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  5. "Tá an buachaill ró-bheag."

" an buachaill ró-bheag."

Translation:The boy is too small.

June 14, 2015

15 Comments


https://www.duolingo.com/profile/mjkuecker1965

What is the purpose of the dash between ró and bheag?


https://www.duolingo.com/profile/scilling

It shows that it’s a prefix. (This use is optional; it could be written róbheag. It’s mandatory with an- and deas-, and it would be mandatory with ró- if the connected word began with an Ó or an O, e.g. ró-ocrach [“too hungry”].)


https://www.duolingo.com/profile/mjkuecker1965

I'll wrap my head around it. :) To think I was once semi-fluent in this language. Now, I have to look everything up. :(


https://www.duolingo.com/profile/DanielC.To1

can I not use wee instead of little


https://www.duolingo.com/profile/RozieToez

Can beag in this context be used as a synonym for "young" as the word "small" can be in English?


https://www.duolingo.com/profile/mjkuecker1965

Young is óg. An buachaill óg is the young boy. I can't remember if it would prefix. Someone wrote the young dad as an daddí óg just recently, I was pretty sure it needed a prefix or lenition, but he seems to think not.


https://www.duolingo.com/profile/RozieToez

Yes, I know og. My question was if in the context of a sentence like this, where beag refers to children, if it can mean "young", as it does in English, when one refers to "small children" or says to a child, "Maybe when you're bigger" where "bigger" means "older'.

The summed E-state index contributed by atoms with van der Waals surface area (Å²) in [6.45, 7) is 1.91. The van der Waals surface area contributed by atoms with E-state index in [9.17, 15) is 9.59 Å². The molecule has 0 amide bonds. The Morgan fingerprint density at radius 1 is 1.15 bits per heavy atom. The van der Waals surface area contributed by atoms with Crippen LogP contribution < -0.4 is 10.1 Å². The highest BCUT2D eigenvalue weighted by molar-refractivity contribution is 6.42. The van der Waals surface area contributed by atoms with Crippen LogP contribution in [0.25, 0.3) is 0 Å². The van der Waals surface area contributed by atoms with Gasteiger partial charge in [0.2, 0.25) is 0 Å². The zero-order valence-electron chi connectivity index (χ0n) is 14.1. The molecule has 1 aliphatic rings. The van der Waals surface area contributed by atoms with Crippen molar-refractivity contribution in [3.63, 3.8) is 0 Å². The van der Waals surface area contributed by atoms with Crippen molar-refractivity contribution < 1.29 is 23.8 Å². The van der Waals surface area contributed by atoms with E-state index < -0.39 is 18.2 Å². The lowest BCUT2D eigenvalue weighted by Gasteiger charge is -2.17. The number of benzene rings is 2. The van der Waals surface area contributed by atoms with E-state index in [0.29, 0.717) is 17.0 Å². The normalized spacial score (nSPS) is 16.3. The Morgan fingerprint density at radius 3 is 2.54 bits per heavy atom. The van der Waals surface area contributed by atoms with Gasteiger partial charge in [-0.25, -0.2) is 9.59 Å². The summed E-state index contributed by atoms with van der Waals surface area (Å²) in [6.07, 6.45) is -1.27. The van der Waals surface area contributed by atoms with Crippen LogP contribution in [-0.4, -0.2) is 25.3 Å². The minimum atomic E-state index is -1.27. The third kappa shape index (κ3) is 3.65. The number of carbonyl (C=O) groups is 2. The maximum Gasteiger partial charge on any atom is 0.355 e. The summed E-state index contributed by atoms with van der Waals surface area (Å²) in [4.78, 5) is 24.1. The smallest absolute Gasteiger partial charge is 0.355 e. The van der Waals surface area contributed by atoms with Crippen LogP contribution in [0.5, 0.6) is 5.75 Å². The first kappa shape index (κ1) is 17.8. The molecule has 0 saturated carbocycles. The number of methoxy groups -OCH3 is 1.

In English the sentence "The boy is too small" can mean the boy is short, or that he's skinny, or that he's young. Are all such meanings inherent in the Irish sentence?


https://www.duolingo.com/profile/mjkuecker1965

Oh, I see what you mean. I would say possibly yes.


https://www.duolingo.com/profile/SatharnPHL
Mod
  • 1349

I've seen a very tall 5-year-old, and no-one would ever tell him that he couldn't do something because he was too small, they would tell him that he is too young.

"small" isn't a synonym for "young", it's just normal that most living things start small and get bigger as they grow older. If you were five feet tall, and applied to join the Guards, you'd be "ró-bheag", and it wouldn't mean "too young".


https://www.duolingo.com/profile/Gregory743155

SatharnPHL, you're being too literal here. This is how small is used idiomatically in English. The question is, does beag share that same range of reference?


https://www.duolingo.com/profile/finnplek

Is beag lenited here because it's preceded by ró-? And does that mean adjectives for feminine nouns don't get the lenition they normally would when there was a definite article (an)?


https://www.duolingo.com/profile/SatharnPHL
Mod
  • 1349

"beag" is lenited because of "ró".

But there are no implications for the feminine nouns, because "ró" is usually used with predicative adjectives, and predicative adjectives don't have to agree with the gender of the noun ("tá an bhean beag" - "the woman is small", but "Is bean bheag í" - "she is a small woman".

"Tá an buachaill róbheag", "Tá an bhean róbheag"


https://www.duolingo.com/profile/Troublesum1

Oh... "Predicative" means having to do with a predicate, not predicting the future. Your comment makes so much more sense now.


https://www.duolingo.com/profile/ibnsina786

It's funny that "bheag" begins and ends like "big" but means "small."


https://www.duolingo.com/profile/Paul633408

Poor boy, I hope he grows soon and doesn't get bullied in school

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